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  5. "Maybe he is tired."

"Maybe he is tired."

Translation:Måske er han træt.

June 4, 2015



Can anybody explain why it isn't "Måske han er træt"?

[deactivated user]

    Copied from a previous comment of mine:

    Danish utilises V2 word order which means that the finite verb has to come in the second position in a declarative main clause (= a main clause that isn't a question).

    You see that in the following sentence, drikker comes in the second position: Han (1) er (2) træt (6).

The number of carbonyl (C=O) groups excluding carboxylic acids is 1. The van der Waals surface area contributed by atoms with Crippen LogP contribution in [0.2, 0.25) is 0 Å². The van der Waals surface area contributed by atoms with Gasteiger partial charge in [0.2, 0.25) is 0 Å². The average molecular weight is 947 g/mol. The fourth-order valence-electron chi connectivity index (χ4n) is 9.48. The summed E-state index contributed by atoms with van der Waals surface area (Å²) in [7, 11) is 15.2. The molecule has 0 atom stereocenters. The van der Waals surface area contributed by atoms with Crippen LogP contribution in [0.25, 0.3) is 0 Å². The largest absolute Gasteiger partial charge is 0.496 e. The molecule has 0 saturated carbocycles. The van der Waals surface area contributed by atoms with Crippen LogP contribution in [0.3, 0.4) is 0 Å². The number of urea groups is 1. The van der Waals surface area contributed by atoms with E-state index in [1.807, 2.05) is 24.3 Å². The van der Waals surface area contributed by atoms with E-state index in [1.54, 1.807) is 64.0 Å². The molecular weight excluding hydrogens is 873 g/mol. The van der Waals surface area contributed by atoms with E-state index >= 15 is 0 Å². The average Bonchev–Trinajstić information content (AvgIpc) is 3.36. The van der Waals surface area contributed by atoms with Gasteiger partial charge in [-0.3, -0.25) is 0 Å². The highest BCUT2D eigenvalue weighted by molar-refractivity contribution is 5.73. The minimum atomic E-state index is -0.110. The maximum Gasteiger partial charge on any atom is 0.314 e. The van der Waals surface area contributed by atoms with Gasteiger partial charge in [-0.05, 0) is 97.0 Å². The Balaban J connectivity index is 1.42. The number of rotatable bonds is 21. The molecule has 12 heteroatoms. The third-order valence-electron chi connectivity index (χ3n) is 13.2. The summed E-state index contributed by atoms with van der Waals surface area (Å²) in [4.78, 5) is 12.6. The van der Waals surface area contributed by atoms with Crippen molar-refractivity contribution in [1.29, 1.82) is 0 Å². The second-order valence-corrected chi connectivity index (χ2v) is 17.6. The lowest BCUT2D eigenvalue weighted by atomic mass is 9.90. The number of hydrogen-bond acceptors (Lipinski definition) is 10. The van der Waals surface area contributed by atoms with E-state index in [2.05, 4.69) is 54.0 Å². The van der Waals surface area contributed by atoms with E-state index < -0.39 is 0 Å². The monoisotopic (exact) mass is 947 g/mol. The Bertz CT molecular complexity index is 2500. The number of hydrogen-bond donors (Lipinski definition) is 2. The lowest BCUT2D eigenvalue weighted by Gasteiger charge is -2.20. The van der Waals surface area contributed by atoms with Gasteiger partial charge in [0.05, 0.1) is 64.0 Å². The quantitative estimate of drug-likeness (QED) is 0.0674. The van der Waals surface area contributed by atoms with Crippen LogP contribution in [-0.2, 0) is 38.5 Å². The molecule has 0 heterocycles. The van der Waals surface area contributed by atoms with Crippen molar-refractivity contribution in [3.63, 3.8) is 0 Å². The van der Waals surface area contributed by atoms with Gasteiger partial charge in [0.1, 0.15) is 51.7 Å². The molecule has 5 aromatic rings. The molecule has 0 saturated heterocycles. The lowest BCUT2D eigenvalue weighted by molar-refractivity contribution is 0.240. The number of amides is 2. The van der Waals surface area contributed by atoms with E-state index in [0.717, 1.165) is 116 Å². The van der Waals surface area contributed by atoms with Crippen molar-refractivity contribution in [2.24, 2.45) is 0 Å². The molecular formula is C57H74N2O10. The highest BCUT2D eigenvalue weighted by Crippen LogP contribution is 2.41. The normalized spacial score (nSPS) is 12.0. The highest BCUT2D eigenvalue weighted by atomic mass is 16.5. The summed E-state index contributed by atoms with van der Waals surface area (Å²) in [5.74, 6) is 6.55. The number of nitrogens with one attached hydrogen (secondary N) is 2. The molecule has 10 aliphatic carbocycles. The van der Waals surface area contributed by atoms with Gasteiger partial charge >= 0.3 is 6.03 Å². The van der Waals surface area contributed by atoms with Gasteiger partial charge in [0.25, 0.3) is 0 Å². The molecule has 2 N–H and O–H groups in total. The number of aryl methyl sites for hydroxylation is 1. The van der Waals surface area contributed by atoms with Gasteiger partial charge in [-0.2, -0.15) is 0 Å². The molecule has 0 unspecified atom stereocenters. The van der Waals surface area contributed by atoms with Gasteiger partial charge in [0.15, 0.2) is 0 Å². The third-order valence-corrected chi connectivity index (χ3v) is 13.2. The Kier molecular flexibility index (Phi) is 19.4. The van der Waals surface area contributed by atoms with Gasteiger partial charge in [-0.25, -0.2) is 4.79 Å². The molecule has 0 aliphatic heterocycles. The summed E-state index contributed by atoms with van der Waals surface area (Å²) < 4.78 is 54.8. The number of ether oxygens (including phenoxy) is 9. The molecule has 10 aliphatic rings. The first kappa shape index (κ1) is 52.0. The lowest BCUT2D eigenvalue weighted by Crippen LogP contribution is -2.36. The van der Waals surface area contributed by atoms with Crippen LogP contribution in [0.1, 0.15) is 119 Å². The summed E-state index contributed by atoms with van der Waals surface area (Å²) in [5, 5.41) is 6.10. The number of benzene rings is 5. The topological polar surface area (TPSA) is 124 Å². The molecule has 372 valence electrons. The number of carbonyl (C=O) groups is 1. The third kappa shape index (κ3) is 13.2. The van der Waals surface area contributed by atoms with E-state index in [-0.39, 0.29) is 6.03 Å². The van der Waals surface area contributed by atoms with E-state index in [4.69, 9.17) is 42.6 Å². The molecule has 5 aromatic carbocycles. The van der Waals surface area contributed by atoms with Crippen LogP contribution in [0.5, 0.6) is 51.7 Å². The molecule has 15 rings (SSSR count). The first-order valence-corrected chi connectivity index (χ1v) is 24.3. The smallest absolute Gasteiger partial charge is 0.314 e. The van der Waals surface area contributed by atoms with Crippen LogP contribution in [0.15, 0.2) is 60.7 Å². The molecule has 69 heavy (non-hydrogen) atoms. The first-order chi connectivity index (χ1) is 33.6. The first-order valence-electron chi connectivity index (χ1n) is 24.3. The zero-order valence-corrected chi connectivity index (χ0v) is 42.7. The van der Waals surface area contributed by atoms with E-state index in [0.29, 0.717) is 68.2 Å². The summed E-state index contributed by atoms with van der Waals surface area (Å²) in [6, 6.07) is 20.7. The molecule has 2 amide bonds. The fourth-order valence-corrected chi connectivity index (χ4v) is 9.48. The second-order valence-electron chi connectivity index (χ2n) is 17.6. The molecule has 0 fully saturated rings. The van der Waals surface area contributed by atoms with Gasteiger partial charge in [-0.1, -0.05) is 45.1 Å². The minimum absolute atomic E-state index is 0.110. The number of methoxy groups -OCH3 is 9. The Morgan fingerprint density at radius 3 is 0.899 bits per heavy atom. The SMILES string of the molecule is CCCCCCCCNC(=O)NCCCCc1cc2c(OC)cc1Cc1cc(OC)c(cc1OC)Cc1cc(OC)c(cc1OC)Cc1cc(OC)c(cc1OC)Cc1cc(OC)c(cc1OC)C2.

If we add something in front of the sentence, the verb still has to be in the second position:

    • Måske (1) er (2) han (3) træk (6).

    • Hver anden torsdag (1) er (2) han (3) træt (6).


    Thanks for clearing that up I think that's been a glaring grammatical error I've been making.


    In English this can be either a question or a statement of opinion. However, Dansk is a 2V language the verb still must come in the second place.


    How many 2v languages are there?


    At least there is German. For me there's nothing more natural than that... (cfr. "Vielleicht ist er müde" = litterally "maybe is he tired") According to wikipedia, English is the only non-v2 germanic language, so there are also Dutch, Swedish and Norsk.

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